LANSING, Mich. (WJBK) - Talk about opening a can of worms. Actually, two cans.
First you have the governor launching his plans to reduce the whopping deficit in the Detroit school system by using $715 million of your tax dollars, and now you have the GOP chair of the House budget committee broadly suggesting that while lawmakers grapple with that, they should also look at a re-boot of Proposal A.
Guess we're going to find out if lawmakers can walk and chew gum at the same time.
Please note the governor would prefer no chewing at this time as he tries to walk this Detroit package through a reluctant legislature.
"I don't think the support is there for it just yet," confides the senate GOP floor leader Sen. Mike Kowall. "It was a little shocking to all our members to see how much money it really was."
$72 mil per year for the next ten years, if the CPA governor's bean counting is correct.
Although this fight has only just begun, the senate GOP leader concedes it will be a tough sell as "there's some things to like and a lot of things we have concerns over," confesses Sen. Arlan Meehoff.
And to make matters worse, assuming the governor inks a road fix deal with a tax hike, how do you suppose he will fare, turning around the next day, asking those same lawmakers to uncork a boat load of money for Detroit schools?
Highland Park Sen. Bert Johnson says "legislative fatigue" may set in which is just a nice way of saying lawmakers may shout, "enough is enough already" on the revenue front.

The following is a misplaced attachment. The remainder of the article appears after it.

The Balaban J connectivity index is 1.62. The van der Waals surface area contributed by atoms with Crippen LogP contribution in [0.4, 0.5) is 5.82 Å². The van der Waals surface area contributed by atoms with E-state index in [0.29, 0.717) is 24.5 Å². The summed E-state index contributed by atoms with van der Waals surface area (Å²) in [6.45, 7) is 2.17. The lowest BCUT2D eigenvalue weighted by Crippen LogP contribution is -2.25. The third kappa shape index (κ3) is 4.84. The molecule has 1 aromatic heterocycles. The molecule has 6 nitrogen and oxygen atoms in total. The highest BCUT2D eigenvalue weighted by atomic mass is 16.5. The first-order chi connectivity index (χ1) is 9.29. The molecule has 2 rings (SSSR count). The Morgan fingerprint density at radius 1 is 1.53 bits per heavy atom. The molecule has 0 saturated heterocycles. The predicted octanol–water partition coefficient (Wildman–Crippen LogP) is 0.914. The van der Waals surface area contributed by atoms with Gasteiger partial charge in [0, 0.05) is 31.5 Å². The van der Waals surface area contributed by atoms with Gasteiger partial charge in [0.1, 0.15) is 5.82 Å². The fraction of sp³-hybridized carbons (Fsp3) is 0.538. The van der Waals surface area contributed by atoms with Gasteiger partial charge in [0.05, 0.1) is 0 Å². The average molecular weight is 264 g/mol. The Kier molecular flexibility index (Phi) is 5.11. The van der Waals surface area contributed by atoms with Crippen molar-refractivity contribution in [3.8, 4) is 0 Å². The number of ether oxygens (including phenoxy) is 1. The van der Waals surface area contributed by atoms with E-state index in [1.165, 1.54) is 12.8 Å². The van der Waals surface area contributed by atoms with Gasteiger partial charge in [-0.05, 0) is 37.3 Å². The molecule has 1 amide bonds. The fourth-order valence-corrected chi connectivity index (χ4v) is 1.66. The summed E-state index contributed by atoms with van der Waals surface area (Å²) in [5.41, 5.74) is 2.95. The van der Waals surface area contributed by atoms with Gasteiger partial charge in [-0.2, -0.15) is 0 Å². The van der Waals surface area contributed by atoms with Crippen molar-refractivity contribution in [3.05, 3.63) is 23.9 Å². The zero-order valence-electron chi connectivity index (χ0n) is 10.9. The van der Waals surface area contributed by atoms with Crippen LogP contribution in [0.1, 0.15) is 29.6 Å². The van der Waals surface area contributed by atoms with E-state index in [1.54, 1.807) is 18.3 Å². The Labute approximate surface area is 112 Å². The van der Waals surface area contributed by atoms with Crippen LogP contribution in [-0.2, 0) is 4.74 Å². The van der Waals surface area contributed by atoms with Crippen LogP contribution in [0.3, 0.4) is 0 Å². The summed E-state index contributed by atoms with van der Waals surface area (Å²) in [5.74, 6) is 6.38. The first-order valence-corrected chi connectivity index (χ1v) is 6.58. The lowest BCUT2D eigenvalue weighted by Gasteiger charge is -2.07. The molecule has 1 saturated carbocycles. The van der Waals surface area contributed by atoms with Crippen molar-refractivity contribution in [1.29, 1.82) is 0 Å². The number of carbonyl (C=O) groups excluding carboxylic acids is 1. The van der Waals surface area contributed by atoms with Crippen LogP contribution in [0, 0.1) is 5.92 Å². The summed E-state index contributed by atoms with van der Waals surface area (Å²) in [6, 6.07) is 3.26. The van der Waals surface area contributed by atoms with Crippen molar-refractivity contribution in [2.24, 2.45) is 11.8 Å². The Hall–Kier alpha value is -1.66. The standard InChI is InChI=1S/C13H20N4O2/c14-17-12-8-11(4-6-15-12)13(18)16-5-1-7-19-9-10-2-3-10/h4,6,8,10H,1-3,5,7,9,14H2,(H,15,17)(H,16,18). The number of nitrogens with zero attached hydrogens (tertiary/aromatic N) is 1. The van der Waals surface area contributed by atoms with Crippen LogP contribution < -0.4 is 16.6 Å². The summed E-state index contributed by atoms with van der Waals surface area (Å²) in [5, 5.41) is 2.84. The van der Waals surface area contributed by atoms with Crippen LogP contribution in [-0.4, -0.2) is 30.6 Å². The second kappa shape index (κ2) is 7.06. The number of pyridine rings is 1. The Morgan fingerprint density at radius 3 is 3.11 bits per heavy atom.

While the governor labors on that Rep. Al Pscholka woke up the town the other day broadly hinting that it was time to revisit Proposal A. You know the 1994 ballot proposal that shifted the funding of schools to the state sales tax away from local mileages in each school district.
Former Gov. Jennifer Granholm suggested she would "tweak" Prop A but somehow lost her tweaker during eight years in office.
Mr. Pscholka thinks it's tweaking time again.
"Take a look at Proposal A? I think that's a great question and I think that's something we ought to look at."
That noise you hear in the background are all the education lobbyist gearing up for battle cause when you are taking about how you divide the state dollars for schools, the anxiety needle is off the charts because ultimately there are winners and losers and no one wants to be in the latter category.
The Stevensville budget chair notes that school enrollments are down as some how Michganders are not procreating that much. And the costs of running a high school vs. an elementary school are higher and perhaps a new formula would take that into account.
The debate is also driven by other districts that have their own financial challenges. Sure, they are not as bad off as Detroit, but if you're a lawmaker with a troubled school, your Job One is to bring home the bacon for that school.
"I've got a district with a $15 million debt," Mr. Pscholka reports and he's not alone.
All of this could get pretty ugly if lawmakers try to roll their schools into the Detroit package which the governor also opposes.
The cost could go well beyond $715 million which could mean nobody would get anything.
Mr. Pscholka concurs that "we're going to deal with Detroit first and Detroit takes priority over these other districts."
Let's see what other lawmakers have to say about that as the worms crawl out of those two cans.